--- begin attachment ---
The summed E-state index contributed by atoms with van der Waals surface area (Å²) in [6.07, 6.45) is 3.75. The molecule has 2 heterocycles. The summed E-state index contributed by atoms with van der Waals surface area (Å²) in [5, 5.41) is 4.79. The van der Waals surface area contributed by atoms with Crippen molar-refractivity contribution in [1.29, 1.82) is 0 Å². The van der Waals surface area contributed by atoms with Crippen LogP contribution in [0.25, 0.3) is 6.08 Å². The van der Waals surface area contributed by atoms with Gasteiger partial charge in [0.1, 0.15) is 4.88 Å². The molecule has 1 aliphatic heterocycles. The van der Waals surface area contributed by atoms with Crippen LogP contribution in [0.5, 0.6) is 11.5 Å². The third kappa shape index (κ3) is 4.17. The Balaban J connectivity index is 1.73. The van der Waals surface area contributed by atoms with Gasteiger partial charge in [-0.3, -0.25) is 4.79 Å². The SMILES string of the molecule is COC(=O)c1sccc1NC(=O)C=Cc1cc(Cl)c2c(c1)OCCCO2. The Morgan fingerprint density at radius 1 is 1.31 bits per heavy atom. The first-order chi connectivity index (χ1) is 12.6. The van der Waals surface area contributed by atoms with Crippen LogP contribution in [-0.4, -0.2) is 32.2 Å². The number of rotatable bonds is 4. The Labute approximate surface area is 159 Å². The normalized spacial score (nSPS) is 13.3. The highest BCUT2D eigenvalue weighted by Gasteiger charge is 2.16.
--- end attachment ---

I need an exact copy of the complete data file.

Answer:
The summed E-state index contributed by atoms with van der Waals surface area (Å²) in [6.07, 6.45) is 3.75. The molecule has 2 heterocycles. The summed E-state index contributed by atoms with van der Waals surface area (Å²) in [5, 5.41) is 4.79. The van der Waals surface area contributed by atoms with Crippen molar-refractivity contribution in [1.29, 1.82) is 0 Å². The van der Waals surface area contributed by atoms with Crippen LogP contribution in [0.25, 0.3) is 6.08 Å². The van der Waals surface area contributed by atoms with Gasteiger partial charge in [0.1, 0.15) is 4.88 Å². The molecule has 1 aliphatic heterocycles. The van der Waals surface area contributed by atoms with Crippen LogP contribution in [0.5, 0.6) is 11.5 Å². The third kappa shape index (κ3) is 4.17. The Balaban J connectivity index is 1.73. The van der Waals surface area contributed by atoms with Gasteiger partial charge in [-0.3, -0.25) is 4.79 Å². The SMILES string of the molecule is COC(=O)c1sccc1NC(=O)C=Cc1cc(Cl)c2c(c1)OCCCO2. The Morgan fingerprint density at radius 1 is 1.31 bits per heavy atom. The first-order chi connectivity index (χ1) is 12.6. The van der Waals surface area contributed by atoms with Crippen LogP contribution in [-0.4, -0.2) is 32.2 Å². The number of rotatable bonds is 4. The Labute approximate surface area is 159 Å². The normalized spacial score (nSPS) is 13.3. The highest BCUT2D eigenvalue weighted by Gasteiger charge is 2.16.